Season 1 was a success. Though it didn’t reach the highs achieved by the first seasons of contemporaries Daredevil and Jessica Jones, Frank Castle’s (Jon Bernthal) particular intricacies and backstory took to the forefront. The character ended up being more of a reluctant hero than the villain he was made out to be initially. As such, even though law enforcement didn’t approve of his ways, they let him walk free as a sort of necessary evil. The acting and character development were strong points, as was the action choreography, but the season suffered mostly from its grim atmosphere, length, and drawn out plot.
Season 2 picks up where the first left off, with Frank attempting to move on with his life after putting the past behind him. To that end, he stops off in a random backwater town and has a chance encounter with a teenager by the name of Rachel/Amy Bendix (Giorgia Whigham). Though she seems anxious about something, she saunters off alone. After an attempted abduction by and shootout with an as-yet-unknown group of nefarious people, Frank takes an unwilling Amy under his protective wing. Simultaneously, a mask-wearing Billy Russo (Ben Barnes) has awoken from his comatose state and is being stalked by distrustful Special Agent Dinah Madani (Amber Rose Revah) while Dr. Krista Dumont (Floriana Lima) tries to heal his broken psyche.
I have a lot to say about this season and not much of it good, so let’s get that out of the way first. The action is still as great here as it was in season 1, so there’s no worry there. It really feels like I’m experiencing every punch and gunshot as they’re inflicted on their victims. Bernthal still embodies the Punisher just as well as he ever did even if he seems to yell “RUSSO!” twice every episode. In fact, most of the acting is pretty spot on for a low-budget TV show, including a great performance by Josh Stewart as John Pilgrim. I really like how the season starts out with a small-scale conflict that wouldn’t be out of place in the Punisher comic–the man just happens into a gunfight while trying to live his life as a drifter and wants to protect the innocent by any means necessary.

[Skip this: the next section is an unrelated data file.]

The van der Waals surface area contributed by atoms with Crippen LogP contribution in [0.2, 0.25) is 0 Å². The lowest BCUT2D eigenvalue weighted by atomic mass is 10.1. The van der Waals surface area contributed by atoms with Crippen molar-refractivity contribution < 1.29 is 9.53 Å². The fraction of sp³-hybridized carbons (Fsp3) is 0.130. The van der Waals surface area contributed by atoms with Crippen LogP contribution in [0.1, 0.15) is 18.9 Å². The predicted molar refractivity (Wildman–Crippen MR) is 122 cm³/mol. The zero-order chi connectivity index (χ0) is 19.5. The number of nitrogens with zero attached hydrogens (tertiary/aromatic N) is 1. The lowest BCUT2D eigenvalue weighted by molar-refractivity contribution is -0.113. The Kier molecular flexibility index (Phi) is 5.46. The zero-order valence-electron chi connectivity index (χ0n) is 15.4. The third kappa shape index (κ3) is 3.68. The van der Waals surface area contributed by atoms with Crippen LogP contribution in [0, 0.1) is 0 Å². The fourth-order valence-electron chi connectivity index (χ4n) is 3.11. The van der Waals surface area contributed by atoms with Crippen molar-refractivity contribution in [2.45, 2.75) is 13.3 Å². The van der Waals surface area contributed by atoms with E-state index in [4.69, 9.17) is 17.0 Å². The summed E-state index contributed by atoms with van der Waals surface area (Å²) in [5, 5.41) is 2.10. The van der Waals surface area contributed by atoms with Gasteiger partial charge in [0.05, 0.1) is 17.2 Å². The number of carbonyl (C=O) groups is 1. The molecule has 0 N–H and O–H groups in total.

This one conflict, and everything that goes along with it, would have made for a decent movie in a series of Punisher flicks. Hell, so would the conflict with Russo, aka Jigsaw, if the screenwriters would have played that story properly. Instead, we get two completely different stories told concurrently which each would have comprised 2-3 hours’ worth of content but are stretched out over 13 hours. Though there are breadcrumbs of Amy and Pilgrim’s low-key story scattered about, Russo’s story is portrayed as the main conflict until the very end of the season, when Pilgrim takes center stage and becomes more fleshed out. The whole narrative is so boring and slow, with characters either complaining about things already covered in season 1 or repeatedly fighting after resolving disputes in the previous scene, that I was able to do other things on the side while mostly following the show. I needed something else to pass the time. Even the end to Russo is anti-climactic.
Maybe this narrative style would have worked if either of the stories would have been fully compelling. Amy’s story is interesting until we find out that the reason she is being desperately hunted, which doesn’t get revealed until 6 hours into the season, is because she has photographic evidence that a Senator is secretly gay. (The SCANDAL!) I understand the Schultzes are super religious and power-hungry and have groomed David since birth, but in the real world, we now have an openly gay mayor, Pete Buttigieg, who is running for president. Not to mention the fact that other industrialized nations have already elected openly gay heads of state. It strikes me as especially absurd because exactly 500 people were killed in the show in order to keep the information from getting out. Seems extreme. Apparently, there’s a theory that this plotline was supposed to be an allegory for the Trump Administration, with the Russians having dirt on the future presidential candidate mirroring real life, but even that line of thinking comes off as sort of half-assed because I didn’t get that impression on my own.